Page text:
distribution and expression of HERV families in the human genome. Mol. Cells, 18,
ber and clicking on ‘HERV expression’. Second, it is possible for
Lower,R., Lower,J. and Kurth,R. (1996) The viruses in all of us: characteristics and
users to search the existence of HERV expression by selection of
biological significance of human endogenous retrovirus sequences. Proc. Natl Acad.
specific or interesting genes, and EST category of tissues or patho-
Sci. USA, 93, 5177–5184.
logy. Result pages are listed in the tabular format to represent the
Mager,D.L., Hunter,D.G., Schertzer,M. and Freeman,J.D. (1999) Endogenous retrovir-
evidence and information of expressed HERV events within genes.
uses provide the primary polyadenylation signal for two new human genes (HHLA2
Using Java applet, we also developed a viewer of sufficient power
and HHLA3). Genomics, 59, 255–263.
Mi,S., Lee,X., Li,X., Veldman,G.M., Finnerty,H., Racie,L., LaVallie,E., Tang,X.Y.,
to analyze types of HERV expression. This viewer shows a tran-
Edouard,P., Howes,S. et al. (2000) Syncytin is a captive retroviral envelope protein
script of each expressed HERV that is represented by the exon/intron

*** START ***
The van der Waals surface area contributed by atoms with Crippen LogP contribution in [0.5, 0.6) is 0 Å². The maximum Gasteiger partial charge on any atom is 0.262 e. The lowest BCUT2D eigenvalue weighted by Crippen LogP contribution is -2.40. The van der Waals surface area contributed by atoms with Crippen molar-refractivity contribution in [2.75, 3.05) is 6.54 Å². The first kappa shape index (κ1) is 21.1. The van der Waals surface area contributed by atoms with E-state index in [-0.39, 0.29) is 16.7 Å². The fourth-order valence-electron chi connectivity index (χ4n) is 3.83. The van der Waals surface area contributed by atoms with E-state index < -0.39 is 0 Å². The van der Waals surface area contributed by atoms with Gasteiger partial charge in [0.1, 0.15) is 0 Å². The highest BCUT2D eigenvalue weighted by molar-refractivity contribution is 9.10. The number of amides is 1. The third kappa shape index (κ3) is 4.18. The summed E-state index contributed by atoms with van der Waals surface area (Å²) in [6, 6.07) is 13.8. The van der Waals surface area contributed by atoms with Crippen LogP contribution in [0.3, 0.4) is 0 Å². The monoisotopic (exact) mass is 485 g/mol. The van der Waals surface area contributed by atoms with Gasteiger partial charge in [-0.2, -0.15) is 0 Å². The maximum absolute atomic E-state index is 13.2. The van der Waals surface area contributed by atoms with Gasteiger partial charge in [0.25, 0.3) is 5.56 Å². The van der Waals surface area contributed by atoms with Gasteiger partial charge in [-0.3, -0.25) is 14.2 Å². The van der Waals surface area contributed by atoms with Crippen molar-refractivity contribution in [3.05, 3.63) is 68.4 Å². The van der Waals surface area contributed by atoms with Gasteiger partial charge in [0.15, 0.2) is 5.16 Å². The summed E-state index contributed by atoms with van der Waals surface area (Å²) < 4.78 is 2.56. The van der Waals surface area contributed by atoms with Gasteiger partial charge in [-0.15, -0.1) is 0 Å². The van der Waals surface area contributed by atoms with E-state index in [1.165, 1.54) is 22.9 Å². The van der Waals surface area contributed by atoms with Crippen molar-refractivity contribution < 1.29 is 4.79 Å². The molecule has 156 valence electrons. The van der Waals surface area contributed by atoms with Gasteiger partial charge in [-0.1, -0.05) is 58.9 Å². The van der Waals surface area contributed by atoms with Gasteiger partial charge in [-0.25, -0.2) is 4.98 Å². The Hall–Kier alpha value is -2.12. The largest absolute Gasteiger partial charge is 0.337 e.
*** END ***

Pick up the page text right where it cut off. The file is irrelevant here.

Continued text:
involved in human placental morphogenesis. Nature, 403, 785–789.
splicing structure of mRNAs/ESTs, as well as merging HERV ele-
Paces,J., Pavlicek,A. and Paces,V. (2002) HERVd: database of human endogenous
ments as evidence of expressed HERV elements. Moreover, the
retroviruses. Nucleic Acids Res., 30, 205–206.
Pruitt,K.D., Tatusova,T. and Maglott,D.R. (2003) NCBI reference sequence project:
event of expressed HERV provides a visual presentation of various
update and current status. Nucleic Acids Res., 31, 34–37.
highlighted transcript structures, alternative promoter, splicing and
Sorek,R., Ast,G. and Graur,D. (2002) Alu-containing exons are alternatively spliced.
polyadenylation signal. Viewers are allowed a facilitative function to
Genome Res., 12, 1060–1067.